SALT LAKE CITY -- Mayor Jackie Biskupski made an ambitious announcement on Tuesday, a plan to put all city buildings, street lights and even the Salt Lake International Airport on clean energy by 2032.
At a news conference Tuesday, the mayor said she wanted 50-percent of municipal operations powered by renewable energy by 2020. To accomplish it, Biskupski announced the city would be buying into Rocky Mountain Power's new "Subscriber Solar" program.
"Salt Lake City has committed to purchasing three megawatts of clean solar power through the new solar subscription program," she said. "This commitment is the equivalent of 9,000 solar panels."
Right now, only 6-percent of Salt Lake City's power is based on renewable energy. By investing in Rocky Mountain Power's solar program, the city would double it. The city is also planning to purchase solar panels to go on fire stations throughout the city.
Rocky Mountain Power is building solar fields near Holden, in central Utah as part of its investment into cleaner energy sources. Salt Lake City is one of the first municipalities to sign up.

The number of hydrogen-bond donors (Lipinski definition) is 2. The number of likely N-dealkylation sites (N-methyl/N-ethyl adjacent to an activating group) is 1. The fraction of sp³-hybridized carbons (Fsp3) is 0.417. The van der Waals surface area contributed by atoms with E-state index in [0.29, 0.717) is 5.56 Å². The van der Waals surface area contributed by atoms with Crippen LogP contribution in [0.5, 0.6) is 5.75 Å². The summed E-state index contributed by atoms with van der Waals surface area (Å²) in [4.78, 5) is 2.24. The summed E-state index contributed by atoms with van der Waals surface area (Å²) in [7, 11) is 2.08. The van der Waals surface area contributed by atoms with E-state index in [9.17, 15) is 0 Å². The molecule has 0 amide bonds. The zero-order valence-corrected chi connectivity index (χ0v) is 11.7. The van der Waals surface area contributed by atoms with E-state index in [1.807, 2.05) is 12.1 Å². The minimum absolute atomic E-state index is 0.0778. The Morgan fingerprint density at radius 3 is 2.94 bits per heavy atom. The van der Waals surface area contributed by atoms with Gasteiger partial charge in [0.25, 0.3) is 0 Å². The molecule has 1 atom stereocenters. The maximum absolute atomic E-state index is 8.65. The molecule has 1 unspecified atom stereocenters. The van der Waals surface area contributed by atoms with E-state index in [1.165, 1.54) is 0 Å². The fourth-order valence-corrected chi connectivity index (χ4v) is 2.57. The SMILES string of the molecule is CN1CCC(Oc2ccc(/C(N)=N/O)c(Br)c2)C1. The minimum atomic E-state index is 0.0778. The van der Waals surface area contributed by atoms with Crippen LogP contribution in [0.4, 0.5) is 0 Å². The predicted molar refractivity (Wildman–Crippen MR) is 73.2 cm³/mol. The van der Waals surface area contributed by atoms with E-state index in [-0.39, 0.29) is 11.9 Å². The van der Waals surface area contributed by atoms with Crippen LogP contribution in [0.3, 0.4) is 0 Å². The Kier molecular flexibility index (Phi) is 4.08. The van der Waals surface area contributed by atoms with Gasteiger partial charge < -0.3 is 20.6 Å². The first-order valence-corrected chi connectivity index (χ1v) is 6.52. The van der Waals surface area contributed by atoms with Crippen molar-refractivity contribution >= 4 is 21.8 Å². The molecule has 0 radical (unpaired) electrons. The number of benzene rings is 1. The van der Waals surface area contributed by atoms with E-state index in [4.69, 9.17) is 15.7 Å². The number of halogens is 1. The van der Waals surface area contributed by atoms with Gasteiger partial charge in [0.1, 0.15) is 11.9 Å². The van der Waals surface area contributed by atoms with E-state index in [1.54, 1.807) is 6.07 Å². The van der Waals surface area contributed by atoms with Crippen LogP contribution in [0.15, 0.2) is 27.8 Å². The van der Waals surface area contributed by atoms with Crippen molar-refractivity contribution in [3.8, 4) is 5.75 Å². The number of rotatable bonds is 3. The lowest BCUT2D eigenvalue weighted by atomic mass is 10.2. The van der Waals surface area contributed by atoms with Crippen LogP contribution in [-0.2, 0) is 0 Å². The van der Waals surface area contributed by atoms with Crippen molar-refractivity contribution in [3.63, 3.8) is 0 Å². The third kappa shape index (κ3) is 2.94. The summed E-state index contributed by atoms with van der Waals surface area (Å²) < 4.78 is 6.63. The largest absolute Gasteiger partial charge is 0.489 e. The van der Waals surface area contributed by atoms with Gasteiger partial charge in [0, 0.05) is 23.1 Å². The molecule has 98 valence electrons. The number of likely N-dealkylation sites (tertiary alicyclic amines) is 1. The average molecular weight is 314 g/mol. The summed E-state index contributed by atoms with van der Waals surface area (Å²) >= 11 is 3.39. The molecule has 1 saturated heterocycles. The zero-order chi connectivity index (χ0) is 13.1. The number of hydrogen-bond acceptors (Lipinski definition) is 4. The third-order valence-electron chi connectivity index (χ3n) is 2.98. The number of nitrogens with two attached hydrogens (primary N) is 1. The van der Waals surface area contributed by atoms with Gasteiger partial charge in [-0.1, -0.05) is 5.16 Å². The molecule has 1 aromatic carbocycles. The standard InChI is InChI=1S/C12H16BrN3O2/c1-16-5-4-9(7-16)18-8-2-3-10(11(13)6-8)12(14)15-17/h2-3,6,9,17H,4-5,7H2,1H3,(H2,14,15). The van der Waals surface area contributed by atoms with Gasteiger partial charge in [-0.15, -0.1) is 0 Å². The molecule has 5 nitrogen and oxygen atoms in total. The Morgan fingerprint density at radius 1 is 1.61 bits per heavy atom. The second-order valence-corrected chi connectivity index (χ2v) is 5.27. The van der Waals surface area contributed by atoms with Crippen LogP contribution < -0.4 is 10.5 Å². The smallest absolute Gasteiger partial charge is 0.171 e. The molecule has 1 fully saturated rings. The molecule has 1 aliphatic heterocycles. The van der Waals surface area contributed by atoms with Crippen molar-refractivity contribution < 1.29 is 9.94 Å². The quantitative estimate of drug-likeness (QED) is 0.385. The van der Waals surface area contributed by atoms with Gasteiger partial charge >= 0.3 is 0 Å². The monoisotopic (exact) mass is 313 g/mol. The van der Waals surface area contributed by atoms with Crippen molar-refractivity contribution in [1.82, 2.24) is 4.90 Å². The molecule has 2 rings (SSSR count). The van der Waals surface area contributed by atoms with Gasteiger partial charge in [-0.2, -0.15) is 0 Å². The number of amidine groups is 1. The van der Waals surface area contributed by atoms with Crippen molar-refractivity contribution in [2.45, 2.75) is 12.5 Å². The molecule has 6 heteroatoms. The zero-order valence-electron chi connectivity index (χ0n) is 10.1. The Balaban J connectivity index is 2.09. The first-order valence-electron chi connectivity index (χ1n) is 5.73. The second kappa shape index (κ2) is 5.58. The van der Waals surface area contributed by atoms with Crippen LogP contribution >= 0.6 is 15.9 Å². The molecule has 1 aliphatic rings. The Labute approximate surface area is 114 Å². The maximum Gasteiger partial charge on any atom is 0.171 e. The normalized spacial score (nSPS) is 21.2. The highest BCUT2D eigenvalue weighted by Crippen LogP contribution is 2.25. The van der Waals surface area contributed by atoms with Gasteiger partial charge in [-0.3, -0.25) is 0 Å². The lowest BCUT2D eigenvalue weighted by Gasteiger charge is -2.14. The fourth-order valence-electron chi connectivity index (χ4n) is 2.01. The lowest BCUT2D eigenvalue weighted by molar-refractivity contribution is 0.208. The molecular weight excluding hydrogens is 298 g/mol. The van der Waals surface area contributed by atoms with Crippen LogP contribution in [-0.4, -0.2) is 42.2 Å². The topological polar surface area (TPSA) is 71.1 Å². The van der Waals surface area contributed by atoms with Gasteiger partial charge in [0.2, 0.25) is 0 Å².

"Our initial efforts around it have been cities, small commercial," said Cindy Crane, the CEO of Rocky Mountain Power. "We're working with large commercial and then we'll be rolling it out to residential customers."
The cost of Salt Lake City's investment in solar energy to taxpayers is neutral, Biskupski said. That means that the amount city government saves and expends is the same as its existing power bill.
Vicki Bennett, the city's director of sustainability, said switching to more clean energy sources will cut down on pollution.
"We're obviously trying to do it with the least amount of cost, but then you have to decide how you look at the cost," she told FOX 13. "We have air quality issues, there's a large cost to that. There's an economic development cost, there's the cost to people's health."
Crane said Rocky Mountain Power plans to roll out the solar program to individual homes and businesses by June. Some, like Kiito Brewing's Andrew Dasenbrock, acknowledged it would cost him more than a typical power bill.
"In order to not have those people that don't want to participate have their rates go up, those of us who choose to participate pay a slightly extra fee," he said.
Dasenbrock, who has also invested in wind energy, said it's worth it to buy clean power.
"Absolutely," he said. "It's a no-brainer."